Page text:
jump to last post 1-7 of 7 discussions (14 posts)

This question regards the POWER OF WORDS: If someone snaps at you, can you get o

  1. Sparklea profile image75
    Sparkleaposted 4 years ago

    This question regards the POWER OF WORDS:
    If someone snaps at you, can you get over it immediately?

    Example of a Scenario; If someone close to you is not feeling well, and you sugggest he/she call a doctor,and they snap, 'you drive me crazy when you do this!'  Then the person immediately apologizes and says,'I am sorry you do not drive me crazy...sorry I said that...'  In your opinion, did the person really mean it, since the words flew out of their mouth so rapidly?  I am writing a book which includes human emotion and reactions, and I would like to use this topic as an example.

  2. Sri T profile image79
    Sri Tposted 4 years ago

    Yes, because no one is bound by the words of others. Each person is only subject to their own thinking. All external suggestions are void unless they are accepted by the individual. It is nature's protection. One must  be conscious of it, or else they will unnecessarily battle with another person's thoughts or opinions.

    1. Sparklea profile image75
      Sparkleaposted 4 years agoin reply to this

      Sri T: what a great answer, a perspective I never would have thought of.  I am so appreciative for your views regarding this question, it is a big help to a
      circumstance that occurs quite frequently.  THANK YOU so much!

  3. dashingscorpio profile image88
    dashingscorpioposted 4 years ago

    If they apologized immediately clearly they're acknowledging that their behavior is a symptom of how grumpy their feeling and not what it is truly in their heart. It's the same as watching a tired child act out or cry when they "need a nap".
    The person who asks for immediate forgiveness values the nature of your relationship enough to the point that they don't want you to walk away without some insight as to why they snapped at you out of character. I'd be more concerned if they never addressed it.
    Nevertheless if this was a (frequent pattern) I observed with this individual I would no longer offer them my opinion/advice. After a certain number of times we have to learn lessons about others and how they deal with things. The better you know someone the easier it becomes to predict how they will react.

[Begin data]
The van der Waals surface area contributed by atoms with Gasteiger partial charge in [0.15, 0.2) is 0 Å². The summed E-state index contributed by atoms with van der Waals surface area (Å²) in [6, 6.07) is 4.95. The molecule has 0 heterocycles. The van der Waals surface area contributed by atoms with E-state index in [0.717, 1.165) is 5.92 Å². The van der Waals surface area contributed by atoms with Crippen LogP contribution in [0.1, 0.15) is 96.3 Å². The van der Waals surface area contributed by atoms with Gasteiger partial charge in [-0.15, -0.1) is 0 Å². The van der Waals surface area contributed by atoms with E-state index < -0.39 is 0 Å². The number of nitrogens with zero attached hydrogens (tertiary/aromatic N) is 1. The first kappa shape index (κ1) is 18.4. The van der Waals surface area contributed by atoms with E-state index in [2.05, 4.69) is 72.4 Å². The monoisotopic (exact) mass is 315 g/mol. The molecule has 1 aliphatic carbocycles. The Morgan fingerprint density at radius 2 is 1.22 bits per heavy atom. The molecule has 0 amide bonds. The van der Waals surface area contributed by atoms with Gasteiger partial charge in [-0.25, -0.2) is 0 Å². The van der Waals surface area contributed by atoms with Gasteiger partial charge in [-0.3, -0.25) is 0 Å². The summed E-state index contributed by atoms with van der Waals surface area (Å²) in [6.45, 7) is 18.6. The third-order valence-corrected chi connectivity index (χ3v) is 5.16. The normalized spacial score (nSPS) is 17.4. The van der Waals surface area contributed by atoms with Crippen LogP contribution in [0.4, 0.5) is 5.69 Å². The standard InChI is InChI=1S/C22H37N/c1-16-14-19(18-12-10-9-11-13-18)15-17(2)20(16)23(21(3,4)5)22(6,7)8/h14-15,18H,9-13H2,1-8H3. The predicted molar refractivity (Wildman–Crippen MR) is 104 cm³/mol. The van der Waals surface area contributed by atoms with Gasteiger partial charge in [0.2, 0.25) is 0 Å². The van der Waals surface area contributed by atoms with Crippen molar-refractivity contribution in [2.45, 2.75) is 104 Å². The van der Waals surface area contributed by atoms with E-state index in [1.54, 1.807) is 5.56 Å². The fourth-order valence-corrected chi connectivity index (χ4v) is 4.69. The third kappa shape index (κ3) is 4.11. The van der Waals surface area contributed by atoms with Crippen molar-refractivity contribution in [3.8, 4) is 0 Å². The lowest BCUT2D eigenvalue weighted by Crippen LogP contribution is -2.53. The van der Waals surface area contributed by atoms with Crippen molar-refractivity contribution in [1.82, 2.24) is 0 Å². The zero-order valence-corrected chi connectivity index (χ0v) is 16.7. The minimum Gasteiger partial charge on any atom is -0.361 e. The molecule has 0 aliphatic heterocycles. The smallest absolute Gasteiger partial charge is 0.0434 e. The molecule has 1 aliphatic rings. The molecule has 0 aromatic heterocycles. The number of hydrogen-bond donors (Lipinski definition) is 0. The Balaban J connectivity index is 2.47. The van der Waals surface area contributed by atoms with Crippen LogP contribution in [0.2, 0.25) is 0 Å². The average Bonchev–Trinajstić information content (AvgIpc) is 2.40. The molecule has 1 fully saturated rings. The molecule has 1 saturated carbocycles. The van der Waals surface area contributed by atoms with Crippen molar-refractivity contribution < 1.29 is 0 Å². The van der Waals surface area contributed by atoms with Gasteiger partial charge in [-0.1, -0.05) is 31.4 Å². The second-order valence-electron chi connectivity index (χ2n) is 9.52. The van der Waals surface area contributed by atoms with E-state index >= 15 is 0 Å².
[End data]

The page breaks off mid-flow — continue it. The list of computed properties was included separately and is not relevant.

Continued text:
Ultimately each of chooses our own friends, lovers, and spouse. We have the final say on who we spend our time with. If it's a "deal breaker" then move on. People generally only change when they're unhappy with the results (they're) getting in life.

    1. Sparklea profile image75
      Sparkleaposted 4 years agoin reply to this

      Dashingscorpio thank you so much for your valuable insight!  You are correct with your suggestion to no longer offer advice...and that the longer you know someone the easier it becomes to predict how they will react.  Excellent advice, so appreciated

  4. Lisa HW profile image71
    Lisa HWposted 4 years ago

    I'd think the person meant it but regretted not being able to keep that particular "drive-me-crazy" thought to himself.  It would be different if he said something like, "Leave me alone," or "please mind your own business" - or something like, "If I think I need to see a doctor I'll see one."

    To me, that "...when you do this thing" is a sign that it's more than just a one-time aggravation.  To me, the question might be what the person means by "do this" (tell someone who already knows he'll see a doctor if he thinks he needs one?  Just generally assume one needs to be advising the other person about what he ought to do in general?  Worry about the other person when the other person is perfectly capable of worrying about himself?  All of the above? 

    Personally, I pretty much don't snap at anybody - no matter how stressed out or "whatever else" I am.  Worst case, I'm not my usual self (but then I pretty much let the person know I'm the one who is feeling grumpy/rotten and that it isn't him/her.  In any case, I don't find much excuse for snapping at people (unless, for example, someone has a very sick family member or some other really serious thing).  There's "generally grumpy" or "generally frazzled" - but then there's "snapping at people" (which is a whole different kind of thing that I don't have a lot of respect for).